Last week’s blog focused on the dynamics of global population changes, which are determined by the balance of births and deaths. The global population is still growing because births are still outpacing deaths but the near-term (one-generation) trends predict a coming reversal when the global population will reach a maximum beyond which it will start to shrink. An important impact of these changes is the global increase in median age: the world is aging. However, the timing of these global trends is not universal. Figure 1 shows the present distribution of older people (>65) in 2015 with its projections in the near future (2050).
Figure 1 – Percentage of elderly by country (Source: US Census)
An aging, shrinking world requires overcoming shrinking economic activity that often scales with population and increase in social spending. The OECD list of social spending by (mostly) developed countries is shown in Figure 2. It is a substantial fraction of these countries’ GDP. That fraction increases with the aging of the population.
Below is a list of three major countries that are experiencing these trends and some steps that they are trying to take to mitigate the situation. I will expand the list in next week’s blog, where I will put the emphasis on immigration:
Figure 1 shows that France is not in the worst position in terms of the aging of its population, but Figure 2 shows that it is at the top of the list in terms of social spending. Figure 3 shows that it has one of the lowest retirement ages in Europe (Ukraine and Russia have traditionally had lower retirement ages but we have yet to see how these will change after the war). Yet, the French government is now proposing to remedy this situation by raising the retirement age from 62 to 64. Major demonstrations are now taking place to block this “major” adjustment:
PARIS, Feb 7  (Reuters) – Public transport, schools and refinery supplies in France were disrupted on Tuesday as trade unions led a third wave of nationwide strikes against President Emmanuel Macron’s plans to make the French work longer before retirement.
Tuesday’s multi-sector walkouts come a day after pension reform legislation began its bumpy passage through parliament and are a test of Macron’s ability to enact change without a working majority in the National Assembly.
The government says people must work two years longer – meaning for most until the age of 64 – in order to keep the budget of one of the industrial world’s most generous pension systems in the black.
The French spend the largest number of years in retirement among OECD countries – a deeply cherished benefit that a substantial majority are reluctant to give up, polls show.
The French love to demonstrate; we will see how this will play out.
Figure 2 – Social spending by country (source: Statista via World Economic Forum)
Figure 3 – Retirement age by country (Source: Royal Maps via Maps on the Web)
South Korea is among the record holders, in terms of both shrinking and aging population:
South Korea’s statistics agency announced in September that the total fertility rate — the average number of babies born to each woman in their reproductive years — was 0.81 last year. That’s the world’s lowest for the third consecutive year.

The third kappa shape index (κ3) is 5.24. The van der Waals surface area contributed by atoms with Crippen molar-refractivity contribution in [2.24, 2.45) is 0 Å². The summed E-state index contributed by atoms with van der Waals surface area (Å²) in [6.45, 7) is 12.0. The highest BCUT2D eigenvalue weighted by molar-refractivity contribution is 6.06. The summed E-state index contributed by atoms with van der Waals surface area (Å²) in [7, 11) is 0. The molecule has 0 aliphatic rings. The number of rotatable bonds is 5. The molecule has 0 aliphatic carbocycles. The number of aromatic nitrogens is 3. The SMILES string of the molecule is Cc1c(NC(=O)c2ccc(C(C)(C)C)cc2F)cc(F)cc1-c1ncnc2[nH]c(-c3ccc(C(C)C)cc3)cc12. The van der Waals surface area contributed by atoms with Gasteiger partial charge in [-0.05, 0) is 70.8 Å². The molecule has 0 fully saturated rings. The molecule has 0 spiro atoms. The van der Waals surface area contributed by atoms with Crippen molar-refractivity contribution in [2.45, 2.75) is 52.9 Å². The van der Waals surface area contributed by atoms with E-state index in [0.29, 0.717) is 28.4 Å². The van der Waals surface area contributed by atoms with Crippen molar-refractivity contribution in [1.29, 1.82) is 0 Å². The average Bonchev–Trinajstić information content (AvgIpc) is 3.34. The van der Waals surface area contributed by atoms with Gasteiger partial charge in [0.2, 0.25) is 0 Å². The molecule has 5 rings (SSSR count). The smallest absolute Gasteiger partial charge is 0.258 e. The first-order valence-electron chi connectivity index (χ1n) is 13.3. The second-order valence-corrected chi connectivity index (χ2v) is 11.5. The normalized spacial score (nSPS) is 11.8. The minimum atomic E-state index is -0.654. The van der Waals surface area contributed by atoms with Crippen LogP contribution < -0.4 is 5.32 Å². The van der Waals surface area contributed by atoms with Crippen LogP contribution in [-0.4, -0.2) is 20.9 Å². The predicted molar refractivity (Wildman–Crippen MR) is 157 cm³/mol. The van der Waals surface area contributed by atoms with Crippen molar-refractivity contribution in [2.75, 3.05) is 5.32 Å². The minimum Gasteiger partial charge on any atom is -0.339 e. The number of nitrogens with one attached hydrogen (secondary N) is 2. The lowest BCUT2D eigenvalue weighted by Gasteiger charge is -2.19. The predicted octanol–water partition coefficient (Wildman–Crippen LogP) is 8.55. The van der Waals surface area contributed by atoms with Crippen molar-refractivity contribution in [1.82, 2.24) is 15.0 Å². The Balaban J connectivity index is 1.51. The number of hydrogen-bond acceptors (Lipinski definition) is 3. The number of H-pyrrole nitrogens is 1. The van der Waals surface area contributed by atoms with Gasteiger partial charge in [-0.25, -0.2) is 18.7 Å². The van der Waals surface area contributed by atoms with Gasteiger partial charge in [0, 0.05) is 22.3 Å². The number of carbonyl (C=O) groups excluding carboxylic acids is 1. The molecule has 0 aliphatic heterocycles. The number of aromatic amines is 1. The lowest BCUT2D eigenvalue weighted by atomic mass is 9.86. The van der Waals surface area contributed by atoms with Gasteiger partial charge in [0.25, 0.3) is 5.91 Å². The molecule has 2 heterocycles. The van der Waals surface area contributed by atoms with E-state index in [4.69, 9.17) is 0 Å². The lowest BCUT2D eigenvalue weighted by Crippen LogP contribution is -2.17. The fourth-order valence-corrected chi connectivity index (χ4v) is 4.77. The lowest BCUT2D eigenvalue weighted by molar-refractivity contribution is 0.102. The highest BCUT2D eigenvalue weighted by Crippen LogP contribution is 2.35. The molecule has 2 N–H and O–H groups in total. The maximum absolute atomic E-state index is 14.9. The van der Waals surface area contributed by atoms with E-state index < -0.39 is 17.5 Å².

The population shrank for the first time in 2021, stoking worry that a declining population could severely damage the economy — the world’s 10th largest — because of labor shortages and greater welfare spending as the number of older people increases and the number of taxpayers shrinks.
Many young South Koreans say that, unlike their parents and grandparents, they don’t feel an obligation to have a family. They cite the uncertainty of a bleak job market, expensive housing, gender and social inequality, low levels of social mobility and the huge expense of raising children in a brutally competitive society. Women also complain of a persistent patriarchal culture that forces them to do much of the childcare while enduring discrimination at work.
Russia is now at the center of the news because of its invasion of Ukraine but its decline in its population started way before that:
Crippling disruptions from the war are converging with a population crisis rooted in the 1990s, a period of economic hardship after the Soviet breakup that sent fertility rates plunging. Independent demographer Alexei Raksha is calling it “a perfect storm.”
As mentioned above, the decline in the Russian population started with the breakup of the Soviet Union in 1990. The government started experimenting with various payments to encourage families to have children, and has continued the policy. More recent promises came out to a few thousand dollars. President Putin came to power in 2000. I traveled to Russia in 2006. Part of the itinerary was to take a river cruise from St. Petersburg to Moscow. Many of our guides on the cruise were young Russian ladies. I asked some of them if the incentives offered by the president would encourage them to have children. They laughed and said that if President Putin promised them an apartment, they would start a conversation.
In next week’s blog, I will discuss a new angle on this topic that has emerged since the Russian invasion of Ukraine.